Paul Drayton’s New College Service was written in 1968 for the choir of New College, Oxford. Drayton’s idiom in the piece is tonal, with clear and affecting harmonies. In many places the Magnificat hardly sounds like a sacred piece and comes to rather a jazzy close. But the Nunc Dimittis is a quietly affecting piece. Both movements are written with admirable clarity.

Lux Mundi is a little gem. Written by Paul Comeau in 1994 for the Three Spires Singers it was first performed at Truro Cathedral. Despite the title, the words are English and taken from ‘Carols and Christmas Rhyme’, selected from poems of Father Andrew (1935). The work is tonal, but with an attractively tough edge to the harmony. At times Comeau discovers a beautiful austerity.

Lux Mundi is followed by another pair of strong pieces, by the most well-known composer on the disc, Graham Fitkin. Organ is an organ solo written for the organ of Symphony Hall in Birmingham and premiered in 2004. Excitingly rhythmic and full of passages which use the organ at full pelt, the work is impelled by jazzy motor rhythms. Fitkin’s Endings sets a passage from Marcus Aurelius. It opens with low organ drones and quiet choral clusters. Over continuing organ pedal-points the choral music develops into more traditional part-writing, but the piece remains distant and rather haunting.

Finally Russell Pascoe’s Salmow Kernek, which was first performed in Truro Cathedral in 2006 at a concert involving St. Mary’s Singers and choirs from Richard Lander School, Truro High School for Girls and Truro School. The first movement, Out of the Depths, opens with an organ passacaglia which builds gradually and eventually acquires a choral contribution. The movement remains mysterious and haunted with an air of gloom. In I will lift up mine eyes a lyrical choral contribution is underpinned by a rather strenuous organ part. The movement is not as up-beat as the title might suggest though there is a lyrical clarity towards the end. Then finally Praise the Lord my Soul builds to a fine climax involving a lively organ part and a jazzy choral contribution.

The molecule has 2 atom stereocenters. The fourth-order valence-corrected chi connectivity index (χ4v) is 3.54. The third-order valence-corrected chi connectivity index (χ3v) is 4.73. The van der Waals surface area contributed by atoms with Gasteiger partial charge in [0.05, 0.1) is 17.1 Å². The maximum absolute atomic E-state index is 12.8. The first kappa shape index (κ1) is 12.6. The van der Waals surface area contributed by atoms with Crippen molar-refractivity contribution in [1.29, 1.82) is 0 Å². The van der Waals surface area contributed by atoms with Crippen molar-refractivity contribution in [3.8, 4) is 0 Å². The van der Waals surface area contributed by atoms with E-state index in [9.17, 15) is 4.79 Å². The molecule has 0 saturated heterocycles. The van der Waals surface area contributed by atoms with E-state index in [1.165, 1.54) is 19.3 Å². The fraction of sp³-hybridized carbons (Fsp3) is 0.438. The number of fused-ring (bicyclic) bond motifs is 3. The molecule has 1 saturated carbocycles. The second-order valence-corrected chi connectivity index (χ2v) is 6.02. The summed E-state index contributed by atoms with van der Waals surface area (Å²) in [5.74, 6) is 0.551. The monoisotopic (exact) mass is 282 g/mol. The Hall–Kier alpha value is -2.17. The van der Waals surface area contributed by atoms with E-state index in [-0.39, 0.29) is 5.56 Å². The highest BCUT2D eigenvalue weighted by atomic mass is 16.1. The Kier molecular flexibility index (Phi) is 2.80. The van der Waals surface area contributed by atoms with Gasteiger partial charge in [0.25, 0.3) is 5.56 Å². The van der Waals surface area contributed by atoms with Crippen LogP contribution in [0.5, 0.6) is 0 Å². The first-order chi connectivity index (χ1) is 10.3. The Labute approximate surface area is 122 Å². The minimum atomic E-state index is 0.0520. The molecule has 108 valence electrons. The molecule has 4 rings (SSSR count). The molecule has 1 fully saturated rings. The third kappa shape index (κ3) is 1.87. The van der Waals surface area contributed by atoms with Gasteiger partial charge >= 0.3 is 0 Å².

Throughout the disc St. Mary’s Singers under Christopher Gray’s fine direction give admirable performances of these tricky pieces. The choir’s sound is good, clean and clear, with a bright, focused top; it sounds a young choir. There are odd moments when the sopranos sound a little pressed at their upper end but this is a small fault given the range that they cover on the disc. All the performances are confident and the choir sing as if they have lived in the pieces for some time, always a good thing when performing new music.

I found most of the works on the disc fell into the well-made and useful category, more of interest when assembling choral programmes for concerts than for listening to at home on CD. But the two Graham Fitkin pieces and Paul Comeau’s Lux Mundi will have me coming back to listen again.

Robert Hugill